As an unabashed booster of Buffalo not least for its cuisine, I was as appalled as the restaurateur who FB’d the other day about a new food truck there by the name of Gourm-Asian. Even that, though, is not as bang-your-head-on-the-desk-worthy as a new product from one of those processed-crap conglomerates: Artesano (in big letters) style bread (finer print, hyphen omitted). How cynical could the suits be in envisioning “real Americans” wandering the Kroger aisles and stumbling upon Portlandia? Spell much?
In the same set of coupons, I also came across one for something emblazoned “Let’s remove the guesswork.” Not once in the three blocks of copy did it mention what the problem was for the solution being sold. I’m guessing it’s diabetes, a guess that of course induces really sick thoughts about how Big Food and Big Pharma could have been in cahoots all these decades — make ‘em sick and then sell ‘em medically processed crap. Then again, there are billboards on bus shelters in Queens promoting oblique antidotes to opioid-induced constipation. One pill makes you plugged up, another makes you squitter?
I try not to take the stinkbait (which always seemed to be my dad’s most successful lure for the crappie he caught), but too many people linked me to the carbonara brouhaha. France actually dared to mess with Italy? Stop the Internets! What was most amusing (or annoying) about it was how no one seemed to care how thoroughly that classic dish has already been debased in a country where Italian always ranks in the top three, if not as the top one, among “ethnic” cuisines (funny how Western European countries never get that tag). Forget the mascarpone and boiled bacon. “Artesano” types would add white chocolate and macadamia.
No link, cuz the hometown paper refuses to keep me logged in, but I got sucked into “daughters of Nigella” and staggered out wondering how “healthful” and blow-up dolls wound up connected. Shorter, though? They’re quacks. Hometown-paper-validated quacks but quacks nonetheless.
And I may have to quit the Twitter that ate my life if I keep seeing so many “think positive, lift up others” Tweets. But I finally succumbed to the amazement that was the Tampa Bay Times’s exposé of the farm-to-table myth in that state and have to give a shout-out. Leave aside that the place is led by a Florida Man who felt compelled to attack a constituent who shamed him out of Starbucks, and that it is also a state where, as the story notes, “little people wrestling” is a championship played out in restos. It was an impressive piece of investigative reporting on real issues; it makes a serious case for paying farmers more for all they do. What was most amazing to me, though, was how food-strapped Florida appears to be. I never got around to pushing back against a ridiculous push-back against eating local/seasonal in New York, but a big reason to schlep to the Greenmarkets in dreariest winter is to try to do a tiny part in keeping the Hudson Valley and Long Island and what’s left of New Jersey from being bulldozed for McMansions. Shorter, though: If you see local peaches on a menu in the climate-changed Northeast this summer, close your eyes and think of Georgia truckers.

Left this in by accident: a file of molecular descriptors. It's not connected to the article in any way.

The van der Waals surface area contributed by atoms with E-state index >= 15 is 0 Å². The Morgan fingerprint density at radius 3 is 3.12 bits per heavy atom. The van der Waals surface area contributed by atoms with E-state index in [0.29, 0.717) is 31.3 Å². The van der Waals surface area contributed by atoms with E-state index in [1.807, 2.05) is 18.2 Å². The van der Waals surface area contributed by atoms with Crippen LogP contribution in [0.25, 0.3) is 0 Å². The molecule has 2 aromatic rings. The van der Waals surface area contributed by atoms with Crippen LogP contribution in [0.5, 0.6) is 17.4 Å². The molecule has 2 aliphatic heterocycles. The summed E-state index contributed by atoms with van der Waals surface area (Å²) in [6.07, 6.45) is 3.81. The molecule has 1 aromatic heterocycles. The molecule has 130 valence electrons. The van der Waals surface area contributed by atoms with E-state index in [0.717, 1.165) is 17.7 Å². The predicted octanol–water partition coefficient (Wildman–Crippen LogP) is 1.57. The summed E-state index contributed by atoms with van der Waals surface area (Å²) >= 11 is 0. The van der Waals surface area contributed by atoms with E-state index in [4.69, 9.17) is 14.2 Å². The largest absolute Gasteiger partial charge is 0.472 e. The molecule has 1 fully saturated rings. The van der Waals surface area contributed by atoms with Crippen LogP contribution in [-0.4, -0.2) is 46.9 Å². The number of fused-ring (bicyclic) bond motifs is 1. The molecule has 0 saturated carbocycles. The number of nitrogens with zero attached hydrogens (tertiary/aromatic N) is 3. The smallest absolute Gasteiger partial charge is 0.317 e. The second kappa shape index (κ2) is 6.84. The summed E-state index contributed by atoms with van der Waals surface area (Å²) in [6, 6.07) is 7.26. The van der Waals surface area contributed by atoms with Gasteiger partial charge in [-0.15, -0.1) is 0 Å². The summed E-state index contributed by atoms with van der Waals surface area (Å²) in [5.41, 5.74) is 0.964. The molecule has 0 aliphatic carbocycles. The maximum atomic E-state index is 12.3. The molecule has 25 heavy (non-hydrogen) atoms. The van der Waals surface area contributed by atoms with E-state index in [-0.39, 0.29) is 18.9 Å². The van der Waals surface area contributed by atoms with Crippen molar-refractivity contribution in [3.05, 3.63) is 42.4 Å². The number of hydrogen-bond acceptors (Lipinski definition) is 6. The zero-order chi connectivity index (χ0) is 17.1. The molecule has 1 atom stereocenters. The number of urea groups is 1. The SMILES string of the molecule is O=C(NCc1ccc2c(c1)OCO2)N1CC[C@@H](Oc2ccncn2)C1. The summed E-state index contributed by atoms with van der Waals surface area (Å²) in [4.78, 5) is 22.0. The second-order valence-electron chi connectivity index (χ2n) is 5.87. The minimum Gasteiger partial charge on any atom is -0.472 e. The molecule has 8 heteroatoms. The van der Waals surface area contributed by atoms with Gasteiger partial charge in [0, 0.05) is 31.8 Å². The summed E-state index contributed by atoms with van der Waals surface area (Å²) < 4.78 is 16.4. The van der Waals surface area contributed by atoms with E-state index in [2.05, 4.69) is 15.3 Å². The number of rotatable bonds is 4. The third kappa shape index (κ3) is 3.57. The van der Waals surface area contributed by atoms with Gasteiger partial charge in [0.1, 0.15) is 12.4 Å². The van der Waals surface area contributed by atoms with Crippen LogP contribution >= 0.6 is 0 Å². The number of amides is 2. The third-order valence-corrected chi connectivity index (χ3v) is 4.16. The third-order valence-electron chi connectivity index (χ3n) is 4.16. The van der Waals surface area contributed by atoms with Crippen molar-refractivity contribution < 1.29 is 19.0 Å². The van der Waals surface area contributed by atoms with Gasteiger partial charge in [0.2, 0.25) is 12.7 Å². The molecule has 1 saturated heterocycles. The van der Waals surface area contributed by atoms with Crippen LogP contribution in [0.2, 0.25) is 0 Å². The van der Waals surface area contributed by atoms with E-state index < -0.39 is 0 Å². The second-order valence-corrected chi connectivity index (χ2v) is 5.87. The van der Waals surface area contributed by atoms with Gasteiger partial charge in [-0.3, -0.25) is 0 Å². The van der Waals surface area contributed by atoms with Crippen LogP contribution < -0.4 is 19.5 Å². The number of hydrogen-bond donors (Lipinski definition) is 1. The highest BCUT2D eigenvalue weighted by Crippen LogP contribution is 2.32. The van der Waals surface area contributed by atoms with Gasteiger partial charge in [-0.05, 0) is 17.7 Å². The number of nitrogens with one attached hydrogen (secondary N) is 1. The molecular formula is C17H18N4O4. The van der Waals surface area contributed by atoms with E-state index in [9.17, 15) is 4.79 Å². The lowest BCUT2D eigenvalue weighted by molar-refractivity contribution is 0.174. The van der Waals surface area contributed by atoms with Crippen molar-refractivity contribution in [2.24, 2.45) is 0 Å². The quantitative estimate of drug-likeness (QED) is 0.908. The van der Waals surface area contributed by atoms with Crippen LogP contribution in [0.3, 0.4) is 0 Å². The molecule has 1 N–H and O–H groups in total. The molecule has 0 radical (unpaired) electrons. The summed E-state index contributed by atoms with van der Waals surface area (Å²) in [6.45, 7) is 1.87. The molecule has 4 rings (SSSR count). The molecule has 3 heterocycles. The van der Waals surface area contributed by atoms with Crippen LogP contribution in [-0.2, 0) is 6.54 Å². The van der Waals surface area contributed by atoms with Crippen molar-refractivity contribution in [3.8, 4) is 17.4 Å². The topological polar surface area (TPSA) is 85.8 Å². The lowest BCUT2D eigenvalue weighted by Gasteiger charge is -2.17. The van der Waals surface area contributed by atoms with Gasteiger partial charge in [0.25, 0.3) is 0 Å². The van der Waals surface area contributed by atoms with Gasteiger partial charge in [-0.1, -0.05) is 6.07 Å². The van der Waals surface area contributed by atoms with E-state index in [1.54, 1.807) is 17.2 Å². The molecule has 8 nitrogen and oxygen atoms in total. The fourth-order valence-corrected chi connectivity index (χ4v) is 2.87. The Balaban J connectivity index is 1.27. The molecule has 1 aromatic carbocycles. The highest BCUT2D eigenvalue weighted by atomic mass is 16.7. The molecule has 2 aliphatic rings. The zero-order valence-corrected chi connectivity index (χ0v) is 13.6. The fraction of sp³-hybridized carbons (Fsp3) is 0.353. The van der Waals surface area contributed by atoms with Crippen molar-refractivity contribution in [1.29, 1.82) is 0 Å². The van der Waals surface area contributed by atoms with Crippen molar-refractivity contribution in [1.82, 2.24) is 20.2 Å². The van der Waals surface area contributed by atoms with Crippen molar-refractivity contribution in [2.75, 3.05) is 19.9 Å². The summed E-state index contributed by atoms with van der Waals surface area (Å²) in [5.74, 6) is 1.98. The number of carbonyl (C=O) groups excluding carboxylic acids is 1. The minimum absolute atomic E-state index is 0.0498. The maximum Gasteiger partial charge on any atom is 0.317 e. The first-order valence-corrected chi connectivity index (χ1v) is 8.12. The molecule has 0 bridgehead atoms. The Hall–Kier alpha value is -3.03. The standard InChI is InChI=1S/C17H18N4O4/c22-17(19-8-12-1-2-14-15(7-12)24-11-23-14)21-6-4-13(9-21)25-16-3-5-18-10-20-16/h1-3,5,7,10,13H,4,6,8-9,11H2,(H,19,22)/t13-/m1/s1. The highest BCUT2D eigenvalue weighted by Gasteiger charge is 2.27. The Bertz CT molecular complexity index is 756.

Everyone freaking out over the Orange Menace hasn’t even stopped to envision the real disaster he would be as president. If there’s one thing we learned from the Bushwhacking, it’s that a White House wine cellar and social calendar should never have been entrusted to a teetotaler. Lust in your liver for white zinfandel & next thing you know you’re bombing booze-free Meccas. . . .